The Wu Way
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The "Wu Word" Blog
The "Wu Word" Blog
|Posted on March 9, 2020 at 7:07 PM|
Suddenly, the memories began flooding at me when I was brought back in time to May 1995 when I was recovering at home from my second kidney transplant. Since I was little, germs, kidneys, and immune system were introduced into my world and language, but at 12-years-old in 1995, I really began to understand just how very bad germs, bacteria, and viruses (GBV) were because they could come at my pre-owned and what was deemed as “foreign” kidney from my donor to attack and conquer to the point that my second kidney transplant would reject and I would lose this gift of life. To try to stop GBV from coming at me and attach my gift of life second transplant, I was told to stay at home and take my fistfuls of color-coded immunosuppressed medications. The adults said to me that there was no way I should go back to school that was a bedrock of bad from the cluster and crowds of kids. This made me sad. All I wanted was to be like the other kids, but I was in indoors bubbled isolation watching the Spring season bloom before my eyes and yet I could not really go out to enjoy the scent of flowers, the warmth of sunshine, the cool cuts and blades of grass under my bare feet, and, most of all, the contact with other kids that I craved. I could not really be a kid. It was like I was an adult trapped in a child’s body.
I think my circle of adults knew how much I wanted to be with other children because at the end of June and less than two months after receiving my second kidney transplant, my wish to just be with the outside world to touch, taste, see, hear, smell, and really feel everything was granted by going to school on just about the last day known as “Field Day.” It was the day that ALL (and I do mean ALL) the children were there in color-coded teams playing different sports. I had never felt like I belonged among my classmates, but for that one day, I felt like I belonged. Sure, I was in a wheelchair and did not say much, but just being with everyone in this living, breathing, and wonderful world had never made me happier and more carefree. It was one of the best times in my life just to live and be a kid.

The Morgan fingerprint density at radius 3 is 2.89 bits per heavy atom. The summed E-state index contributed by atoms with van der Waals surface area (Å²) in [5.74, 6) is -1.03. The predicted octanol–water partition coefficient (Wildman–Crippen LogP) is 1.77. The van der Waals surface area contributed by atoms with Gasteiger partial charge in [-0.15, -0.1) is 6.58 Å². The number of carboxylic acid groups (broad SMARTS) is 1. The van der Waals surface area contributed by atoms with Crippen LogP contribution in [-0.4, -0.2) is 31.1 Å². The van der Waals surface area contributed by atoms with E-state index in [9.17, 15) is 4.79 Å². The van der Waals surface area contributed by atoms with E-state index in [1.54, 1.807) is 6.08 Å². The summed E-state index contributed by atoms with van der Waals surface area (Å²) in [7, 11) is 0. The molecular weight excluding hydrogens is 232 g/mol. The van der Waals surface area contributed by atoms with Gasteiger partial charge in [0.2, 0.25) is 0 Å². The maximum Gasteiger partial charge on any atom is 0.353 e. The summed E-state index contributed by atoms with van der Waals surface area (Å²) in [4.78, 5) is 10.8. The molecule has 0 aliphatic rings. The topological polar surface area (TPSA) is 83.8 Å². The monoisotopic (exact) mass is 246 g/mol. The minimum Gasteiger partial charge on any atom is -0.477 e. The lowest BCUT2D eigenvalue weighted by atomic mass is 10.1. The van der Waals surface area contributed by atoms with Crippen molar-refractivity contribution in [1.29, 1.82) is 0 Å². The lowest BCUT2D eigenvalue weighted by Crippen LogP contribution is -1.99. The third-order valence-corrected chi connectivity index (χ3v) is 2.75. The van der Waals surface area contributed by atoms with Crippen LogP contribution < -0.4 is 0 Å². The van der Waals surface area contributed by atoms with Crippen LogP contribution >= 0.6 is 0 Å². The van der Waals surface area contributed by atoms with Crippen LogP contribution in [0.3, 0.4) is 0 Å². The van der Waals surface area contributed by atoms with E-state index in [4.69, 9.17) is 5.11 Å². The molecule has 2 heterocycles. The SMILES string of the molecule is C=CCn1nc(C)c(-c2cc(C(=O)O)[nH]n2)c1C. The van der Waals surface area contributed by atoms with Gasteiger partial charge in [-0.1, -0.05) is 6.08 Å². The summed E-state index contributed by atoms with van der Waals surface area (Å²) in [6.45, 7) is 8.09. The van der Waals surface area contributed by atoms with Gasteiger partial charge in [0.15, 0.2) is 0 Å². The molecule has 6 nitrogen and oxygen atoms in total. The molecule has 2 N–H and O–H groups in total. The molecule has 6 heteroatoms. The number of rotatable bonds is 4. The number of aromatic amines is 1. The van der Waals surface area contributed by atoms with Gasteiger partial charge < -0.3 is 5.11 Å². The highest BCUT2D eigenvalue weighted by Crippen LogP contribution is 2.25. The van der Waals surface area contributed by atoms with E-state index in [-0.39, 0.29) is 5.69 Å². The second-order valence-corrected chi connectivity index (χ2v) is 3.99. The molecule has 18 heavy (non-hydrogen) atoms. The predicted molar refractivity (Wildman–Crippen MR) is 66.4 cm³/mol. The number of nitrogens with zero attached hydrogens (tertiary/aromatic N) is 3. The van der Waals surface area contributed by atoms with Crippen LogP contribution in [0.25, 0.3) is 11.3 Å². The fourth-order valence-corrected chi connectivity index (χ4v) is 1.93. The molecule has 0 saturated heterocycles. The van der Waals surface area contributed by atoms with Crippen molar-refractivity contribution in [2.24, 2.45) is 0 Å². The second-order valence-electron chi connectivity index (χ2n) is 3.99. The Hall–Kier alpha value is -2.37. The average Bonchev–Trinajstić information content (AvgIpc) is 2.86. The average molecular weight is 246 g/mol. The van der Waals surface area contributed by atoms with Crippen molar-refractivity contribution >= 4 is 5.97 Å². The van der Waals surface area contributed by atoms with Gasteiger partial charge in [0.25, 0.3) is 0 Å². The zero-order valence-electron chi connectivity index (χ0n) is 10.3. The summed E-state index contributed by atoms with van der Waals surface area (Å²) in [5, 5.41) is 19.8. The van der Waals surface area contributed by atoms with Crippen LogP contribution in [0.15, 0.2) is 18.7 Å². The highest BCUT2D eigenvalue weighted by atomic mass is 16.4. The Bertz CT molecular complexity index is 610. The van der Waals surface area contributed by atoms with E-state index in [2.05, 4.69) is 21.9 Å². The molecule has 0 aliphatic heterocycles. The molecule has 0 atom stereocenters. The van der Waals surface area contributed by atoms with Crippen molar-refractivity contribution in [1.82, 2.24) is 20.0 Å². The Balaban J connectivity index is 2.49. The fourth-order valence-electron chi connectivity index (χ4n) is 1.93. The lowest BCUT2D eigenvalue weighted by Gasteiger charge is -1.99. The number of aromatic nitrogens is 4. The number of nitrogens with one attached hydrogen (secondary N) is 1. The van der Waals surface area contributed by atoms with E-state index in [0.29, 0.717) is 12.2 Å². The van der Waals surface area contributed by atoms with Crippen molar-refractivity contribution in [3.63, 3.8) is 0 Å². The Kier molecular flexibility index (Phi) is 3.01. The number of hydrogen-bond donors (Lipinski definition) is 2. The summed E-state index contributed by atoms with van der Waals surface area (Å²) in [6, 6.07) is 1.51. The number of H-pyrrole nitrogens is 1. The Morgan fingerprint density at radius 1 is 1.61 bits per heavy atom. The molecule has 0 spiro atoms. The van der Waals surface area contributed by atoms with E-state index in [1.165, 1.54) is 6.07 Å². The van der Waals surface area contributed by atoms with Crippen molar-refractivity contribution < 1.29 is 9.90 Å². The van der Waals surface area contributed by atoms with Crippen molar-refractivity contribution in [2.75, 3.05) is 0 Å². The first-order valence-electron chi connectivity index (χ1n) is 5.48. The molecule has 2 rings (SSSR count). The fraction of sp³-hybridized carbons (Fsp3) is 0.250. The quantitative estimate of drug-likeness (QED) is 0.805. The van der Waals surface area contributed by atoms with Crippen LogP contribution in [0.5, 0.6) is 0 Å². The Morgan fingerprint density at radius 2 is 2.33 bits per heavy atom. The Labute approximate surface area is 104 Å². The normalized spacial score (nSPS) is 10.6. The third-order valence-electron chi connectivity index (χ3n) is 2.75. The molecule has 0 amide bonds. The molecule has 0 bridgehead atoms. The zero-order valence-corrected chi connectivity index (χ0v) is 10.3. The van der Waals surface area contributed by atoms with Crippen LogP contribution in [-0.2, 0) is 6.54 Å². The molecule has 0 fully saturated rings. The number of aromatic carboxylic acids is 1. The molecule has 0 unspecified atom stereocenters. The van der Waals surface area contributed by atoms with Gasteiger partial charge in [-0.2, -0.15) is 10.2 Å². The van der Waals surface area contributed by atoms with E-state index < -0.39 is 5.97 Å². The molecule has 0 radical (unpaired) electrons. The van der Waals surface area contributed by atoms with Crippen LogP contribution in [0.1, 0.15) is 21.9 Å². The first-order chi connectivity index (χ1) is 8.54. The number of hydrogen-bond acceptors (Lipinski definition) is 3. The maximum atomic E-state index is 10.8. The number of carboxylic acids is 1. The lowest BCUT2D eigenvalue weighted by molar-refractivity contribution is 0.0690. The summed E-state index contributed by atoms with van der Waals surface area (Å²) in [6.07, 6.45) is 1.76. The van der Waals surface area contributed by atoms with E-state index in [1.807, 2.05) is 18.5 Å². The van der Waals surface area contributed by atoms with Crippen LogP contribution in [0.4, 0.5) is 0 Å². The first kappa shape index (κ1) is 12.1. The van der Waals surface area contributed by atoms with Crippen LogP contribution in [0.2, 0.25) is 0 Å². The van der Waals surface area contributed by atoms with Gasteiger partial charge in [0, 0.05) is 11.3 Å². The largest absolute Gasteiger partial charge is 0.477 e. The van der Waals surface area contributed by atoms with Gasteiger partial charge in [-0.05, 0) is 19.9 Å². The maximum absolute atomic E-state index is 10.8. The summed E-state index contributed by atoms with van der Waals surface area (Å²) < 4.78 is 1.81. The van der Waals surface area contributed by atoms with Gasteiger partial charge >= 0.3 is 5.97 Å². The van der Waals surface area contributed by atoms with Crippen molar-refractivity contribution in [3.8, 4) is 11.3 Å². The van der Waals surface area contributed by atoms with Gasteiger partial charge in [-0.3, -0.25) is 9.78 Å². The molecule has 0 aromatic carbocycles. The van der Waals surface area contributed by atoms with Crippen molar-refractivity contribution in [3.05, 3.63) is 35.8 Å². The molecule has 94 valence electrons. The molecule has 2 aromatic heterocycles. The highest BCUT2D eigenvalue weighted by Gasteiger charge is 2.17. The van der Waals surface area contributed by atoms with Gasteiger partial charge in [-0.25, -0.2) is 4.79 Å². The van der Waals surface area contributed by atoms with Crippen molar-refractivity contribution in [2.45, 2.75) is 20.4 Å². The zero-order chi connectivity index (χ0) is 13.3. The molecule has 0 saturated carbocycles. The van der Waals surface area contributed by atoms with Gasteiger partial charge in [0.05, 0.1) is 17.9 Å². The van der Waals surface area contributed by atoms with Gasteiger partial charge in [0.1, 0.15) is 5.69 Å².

Shortly after my visit and contact with all the children, I got sick. Horribly sick. Sick as in news that my second kidney transplant was going into rejection. It was probably one of the worst and more depressing points in my life. The fear to lose a gift from a complete stranger who died only to save my life. The horror that my one wish granted would be my downfall to me being sick again and that the girl who saved my life would have to suffer another ‘death’ in the sense of her life-saving organ. Yet, in spite of all the fear and horror, I had no regrets. I had the best time in my life just being in this breathing world after being bubbled for what I saw as much too long. I had been around other kids who had shown me kindness and like I did not have ‘cooties.’ They did not fear me or shelter and shield me like the adults just so I could be myself and be a kid. I did not and could never let fear control and stop me from living my life to the fullest. I could not live or be in isolation.